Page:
Poems – Robert Frost


Who is Robert Frost

Robert Frost, a renowned American poet, is celebrated for his profound impact on literature and his distinctive poetic style. Born in San Francisco in 1874, Frost’s work often explores complex themes of nature, rural life, and human experiences. His poetry is characterized by its deep emotional resonance, vivid imagery, and thoughtful reflections on the human condition. Throughout his career, Frost earned numerous accolades and gained a reputation as one of the greatest poets of the 20th century.

Frost’s famous poems, such as “The Road Not Taken” and “Stopping by Woods on a Snowy Evening,” continue to captivate readers with their timeless wisdom and lyrical beauty. Through his evocative verse, Frost has left an enduring legacy as one of the most revered poets in American literary history.

His writing style, which often incorporates natural imagery and themes of isolation and self-discovery, has resonated with readers around the world. Frost’s poems have been widely studied and analyzed, and his impact on American literature continues to be felt today. Beyond his literary achievements, Frost also had a fascinating personal life, marked by tragedy and hardship, which undoubtedly influenced his art.


The Road Not taken

the road not taken

Two roads diverged in a yellow wood,
And sorry I could not travel both
And be one traveller, long I stood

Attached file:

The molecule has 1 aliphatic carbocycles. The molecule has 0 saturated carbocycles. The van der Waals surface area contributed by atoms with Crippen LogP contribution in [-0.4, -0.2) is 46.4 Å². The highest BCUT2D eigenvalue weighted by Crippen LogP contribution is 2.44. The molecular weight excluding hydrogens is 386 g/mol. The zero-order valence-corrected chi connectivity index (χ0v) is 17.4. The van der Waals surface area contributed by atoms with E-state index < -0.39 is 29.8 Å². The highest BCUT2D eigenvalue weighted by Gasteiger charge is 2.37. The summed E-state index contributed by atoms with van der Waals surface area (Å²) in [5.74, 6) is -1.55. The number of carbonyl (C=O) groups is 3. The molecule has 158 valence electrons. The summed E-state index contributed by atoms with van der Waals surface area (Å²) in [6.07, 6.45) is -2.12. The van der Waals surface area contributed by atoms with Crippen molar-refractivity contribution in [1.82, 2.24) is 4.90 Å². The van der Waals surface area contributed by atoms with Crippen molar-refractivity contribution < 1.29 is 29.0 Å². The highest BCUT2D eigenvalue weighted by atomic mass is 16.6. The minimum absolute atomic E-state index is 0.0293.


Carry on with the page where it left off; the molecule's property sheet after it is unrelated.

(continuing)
And looked down one as far as I could
To where it bent in the undergrowth;

Then took the other, as just as fair,
And having perhaps the better claim,
Because it was grassy and wanted wear;
Though as for that the passing there
Had worn them really about the same,

And both that morning equally lay
In leaves no step had trodden black.
Oh, I kept the first for another day!
Yet knowing how way leads on to way,
I doubted if I should ever come back.

I shall be telling this with a sigh
Somewhere ages and ages hence:
Two roads diverged in a wood, and I—
I took the one less travelled by,
And that has made all the difference.

— Robert Frost



Gathering Leaves

Spades take up leaves
No better than spoons,
And bags full of leaves
Are light as balloons.

I make a great noise
Of rustling all day
Like rabbit and deer
Running away.

But the mountains I raise
Elude my embrace,
Flowing over my arms
And into my face.

I may load and unload
Again and again
Till I fill the whole shed,
And what have I then?

Next to nothing for weight,
And since they grew duller
From contact with earth,
Next to nothing for color.

Next to nothing for use,
But a crop is a crop,
And who’s to say where
The harvest shall stop?

— Robert Frost



Worksheet includes answer sheet.